Law's next venture was the establishment of the Mississippi Company. It was granted monopoly rights for trade and development in France's Louisiana and Canadian territories. And through a series of takeovers and mergers, it became a giant holding company that controlled a vast empire of French trading companies. In short, France privatized its treasury under Law's plan. The Mississippi Company took over most of the financial functions of the Crown. These included the sole right to coin money, to collect all direct and indirect taxes, and to manage the Crown's debt.
When it came to debt management, Law displayed his flair for innovation. The Mississippi Company was created, in part, to facilitate a debt-for-equity swap in which the company's shares were issued in exchange for the Crown's debt. In consequence, the Crown was able to unload its entire stock of high-yielding debt. The British, not to be outdone by the French, followed Law's lead and allowed the South Sea Company to assume the bulk of the British government's debt.
With the prospect of spectacular returns, Paris became swollen with investors from all parts of Europe. And as the chart below indicates, the price of the Mississippi Company's shares soared. So did Law's fortunes. Among other things, in December 1719, he was appointed controller-general of finances — a position that made him the virtual prime minister of France.
Richard Cantillon (1680/90?-1734), a great economic theorist (arguably the father of modern economics), financier and advocate of specie-backed money, succeeded in making two fortunes from Law's Mississippi System. The first was made on the rising market for Mississippi Company shares. Cantillon's second fortune was made on exchange-rate speculation. He spotted a fatal flaw in Law's strategy: the increase in the issue of banknotes unbacked by specie that were required to put a floor under the Mississippi shares at 9,000 livres per share. Accordingly, Cantillon concluded that the monetization of Mississippi shares would result in a surge in the money supply and a sharp fall in the value of the livre against the pound sterling. In consequence, he took a large speculative position against the French currency — an action that made him a fortune and caused Law to expel Cantillon from France.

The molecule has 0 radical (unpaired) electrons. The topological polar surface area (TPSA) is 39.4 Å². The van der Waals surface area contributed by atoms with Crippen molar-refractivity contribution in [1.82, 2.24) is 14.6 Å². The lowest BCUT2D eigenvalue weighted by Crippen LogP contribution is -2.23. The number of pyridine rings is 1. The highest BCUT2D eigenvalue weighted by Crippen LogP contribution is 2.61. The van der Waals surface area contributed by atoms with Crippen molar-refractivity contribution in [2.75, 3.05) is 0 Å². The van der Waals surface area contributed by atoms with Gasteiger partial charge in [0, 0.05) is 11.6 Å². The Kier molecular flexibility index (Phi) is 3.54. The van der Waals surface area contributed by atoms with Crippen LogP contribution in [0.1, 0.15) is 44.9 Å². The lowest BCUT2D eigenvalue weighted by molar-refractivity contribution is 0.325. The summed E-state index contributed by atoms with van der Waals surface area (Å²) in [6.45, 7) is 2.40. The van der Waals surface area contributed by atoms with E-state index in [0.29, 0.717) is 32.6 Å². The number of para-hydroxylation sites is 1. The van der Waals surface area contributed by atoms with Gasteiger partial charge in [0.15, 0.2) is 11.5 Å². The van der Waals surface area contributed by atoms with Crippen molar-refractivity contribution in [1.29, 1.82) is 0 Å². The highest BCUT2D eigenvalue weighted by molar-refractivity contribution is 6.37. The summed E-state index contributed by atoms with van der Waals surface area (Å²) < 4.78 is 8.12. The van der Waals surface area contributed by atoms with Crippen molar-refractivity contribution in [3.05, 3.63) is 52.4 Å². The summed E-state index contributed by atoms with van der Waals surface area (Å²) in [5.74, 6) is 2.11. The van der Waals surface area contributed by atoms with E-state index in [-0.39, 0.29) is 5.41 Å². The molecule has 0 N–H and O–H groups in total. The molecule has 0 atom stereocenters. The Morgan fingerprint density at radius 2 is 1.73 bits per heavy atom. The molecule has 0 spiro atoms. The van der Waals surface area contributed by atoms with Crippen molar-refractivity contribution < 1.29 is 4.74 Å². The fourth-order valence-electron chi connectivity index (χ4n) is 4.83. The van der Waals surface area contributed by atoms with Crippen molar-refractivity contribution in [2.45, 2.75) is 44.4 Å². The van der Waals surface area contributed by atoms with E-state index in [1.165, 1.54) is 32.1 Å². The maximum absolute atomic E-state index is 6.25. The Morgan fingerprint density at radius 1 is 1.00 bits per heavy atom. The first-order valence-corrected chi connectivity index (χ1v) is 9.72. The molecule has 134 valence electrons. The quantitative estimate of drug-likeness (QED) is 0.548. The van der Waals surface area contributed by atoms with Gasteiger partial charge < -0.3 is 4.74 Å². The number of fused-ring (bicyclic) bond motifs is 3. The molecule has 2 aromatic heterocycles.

This brings me back to the present and the Law-Keynes linkage. As ever-larger public works and public-private partnerships are contemplated, it might be worth reflecting on the fate of John Law's Mississippi System. Today's these much-touted partnership are fraught with danger and must be handled with care.